InterpretationGap® Tax Insurance
Information

Ambridge’s InterpretationGap® Tax Insurance product provides insurance to reduce or eliminate the uncertainty relating to the outcome of one or more tax issues by providing reimbursement for financial loss incurred as a result of a successful challenge by the relevant tax authority.

The most common applications for InterpretationGap® Tax Insurance are in situations where:

  • no clear guidance from the applicable tax authority or tax law precedent is available;
  • a taxpayer is unable or unwilling to tolerate uncertainty because of the magnitude of the financial exposure relative to the size of a transaction;
  • a buyer has not identified any specific tax issue, but wants to prudently minimize risk relating to the seller’s pre-closing tax issues; and
  • parties to a transaction cannot agree on the allocation of potential pre-closing tax liabilities.

InterpretationGap® Tax Insurance can also be an effective complement to private letter rulings. Since private letter rulings are issued in reliance upon representations made in the ruling request, the product can be utilized to provide a taxpayer with protection for certain representations that it has made in reliance upon statements made by a third party, such as the party that sold the asset or business at issue.

InterpretationGap® Tax Insurance can be designed to include coverage for the following components of financial loss:

  • additional tax;
  • interest and penalties imposed on such additional tax; and
  • the amount by which the taxpayer’s taxes are increased as a result of the payment of proceeds under the InterpretationGap® policy (i.e. “gross-up” coverage).

In addition, to further align the policy with the specific tax issue(s), the policy can be designed to:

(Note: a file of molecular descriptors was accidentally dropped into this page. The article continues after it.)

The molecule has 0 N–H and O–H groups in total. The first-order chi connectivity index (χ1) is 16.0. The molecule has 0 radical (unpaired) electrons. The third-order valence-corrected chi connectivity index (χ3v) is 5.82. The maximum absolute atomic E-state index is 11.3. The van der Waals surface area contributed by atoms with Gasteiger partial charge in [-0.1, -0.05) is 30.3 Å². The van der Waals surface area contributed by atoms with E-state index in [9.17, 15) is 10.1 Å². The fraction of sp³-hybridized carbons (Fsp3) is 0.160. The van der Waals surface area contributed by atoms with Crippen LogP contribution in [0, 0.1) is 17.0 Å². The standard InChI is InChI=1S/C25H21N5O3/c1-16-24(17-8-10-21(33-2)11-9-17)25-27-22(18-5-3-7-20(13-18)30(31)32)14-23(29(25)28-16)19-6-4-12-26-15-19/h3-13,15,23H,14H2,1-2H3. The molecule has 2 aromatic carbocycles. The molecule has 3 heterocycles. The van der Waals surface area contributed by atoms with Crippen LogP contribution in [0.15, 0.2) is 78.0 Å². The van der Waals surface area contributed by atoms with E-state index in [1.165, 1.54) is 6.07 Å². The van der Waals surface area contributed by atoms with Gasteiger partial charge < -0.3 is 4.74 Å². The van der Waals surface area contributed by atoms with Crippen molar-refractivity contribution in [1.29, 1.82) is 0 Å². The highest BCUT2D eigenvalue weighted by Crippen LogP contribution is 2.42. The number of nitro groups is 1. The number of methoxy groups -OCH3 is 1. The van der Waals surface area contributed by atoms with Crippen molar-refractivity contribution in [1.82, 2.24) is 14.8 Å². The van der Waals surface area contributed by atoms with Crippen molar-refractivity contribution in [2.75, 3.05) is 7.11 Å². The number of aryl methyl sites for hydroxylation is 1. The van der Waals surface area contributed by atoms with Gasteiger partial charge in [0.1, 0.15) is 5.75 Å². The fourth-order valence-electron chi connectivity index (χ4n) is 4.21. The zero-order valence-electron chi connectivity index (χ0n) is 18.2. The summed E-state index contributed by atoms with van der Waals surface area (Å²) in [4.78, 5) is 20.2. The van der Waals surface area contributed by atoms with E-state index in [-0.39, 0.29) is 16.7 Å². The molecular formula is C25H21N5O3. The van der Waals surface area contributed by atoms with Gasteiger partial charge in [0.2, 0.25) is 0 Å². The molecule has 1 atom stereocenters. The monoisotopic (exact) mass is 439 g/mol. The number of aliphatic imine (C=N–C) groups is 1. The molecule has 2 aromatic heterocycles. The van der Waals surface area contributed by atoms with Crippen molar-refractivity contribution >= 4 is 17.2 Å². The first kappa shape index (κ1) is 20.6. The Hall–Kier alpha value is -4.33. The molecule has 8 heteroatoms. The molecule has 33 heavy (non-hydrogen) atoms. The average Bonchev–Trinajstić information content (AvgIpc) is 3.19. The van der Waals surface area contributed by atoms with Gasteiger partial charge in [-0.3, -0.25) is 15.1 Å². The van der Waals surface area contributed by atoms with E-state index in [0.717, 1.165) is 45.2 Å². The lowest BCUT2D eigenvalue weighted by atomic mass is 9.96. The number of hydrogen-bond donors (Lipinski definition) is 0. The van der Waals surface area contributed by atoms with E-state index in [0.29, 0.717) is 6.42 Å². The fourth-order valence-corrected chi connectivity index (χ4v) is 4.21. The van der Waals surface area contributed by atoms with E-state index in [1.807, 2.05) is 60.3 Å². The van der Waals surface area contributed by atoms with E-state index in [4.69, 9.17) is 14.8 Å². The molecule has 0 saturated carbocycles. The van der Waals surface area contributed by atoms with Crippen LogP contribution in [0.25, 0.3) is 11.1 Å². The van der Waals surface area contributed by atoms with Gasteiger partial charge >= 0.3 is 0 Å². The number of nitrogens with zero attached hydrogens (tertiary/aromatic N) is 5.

• cover the subject matter of a tax opinion or tax indemnity, although an opinion or indemnity is not required for the insurance to be put in place to provide coverage for the specific tax issue(s); and
  • match the statute of limitations for the specific tax issue(s), up to eighty-four (84) months. Longer policy terms may be available on a case-by-case basis.

Regardless of the situation that requires certainty with respect to a specific tax issue, Ambridge’s experienced underwriting team will work with you to provide your clients with the InterpretationGap® Tax Insurance solution they require.

Please note that Ambridge Partners does not underwrite any insurance product in connection with taxes, interest or penalties that may be incurred with respect to any “reportable transaction” within the meaning of Treasury Regulation section 1.6011-4(b).

Uses by Deal Point

Some examples of where InterpretationGap® Tax Insurance is responsive include:

  • Potential re-characterization of transaction treated as asset sale for tax purposes
    The shareholders of an S Corporation target and the acquiring corporation agree to make a Section 338(h)(10) election whereby the stock sale is ignored for income tax purposes and treated as an asset sale instead. The buyer's tax advisors identified a risk that the target could fail to qualify as an S corporation as a result of certain circumstances which existed prior to the transaction (such as excessive salaries or perquisites to employee/shareholders or non-proportional dividends) that are deemed to have resulted in the issuance of a second class of stock. Tax advisors to both the target and buyer agree that given the facts, the risk of the Section 338(h)(10) election being successfully challenged is very low. However, neither the buyer nor the selling shareholders are willing to assume the risk. An InterpretationGap® policy is purchased by the buyer to respond in the event the tax authority challenges the Section 338(h)(10) election allowing the transaction to close.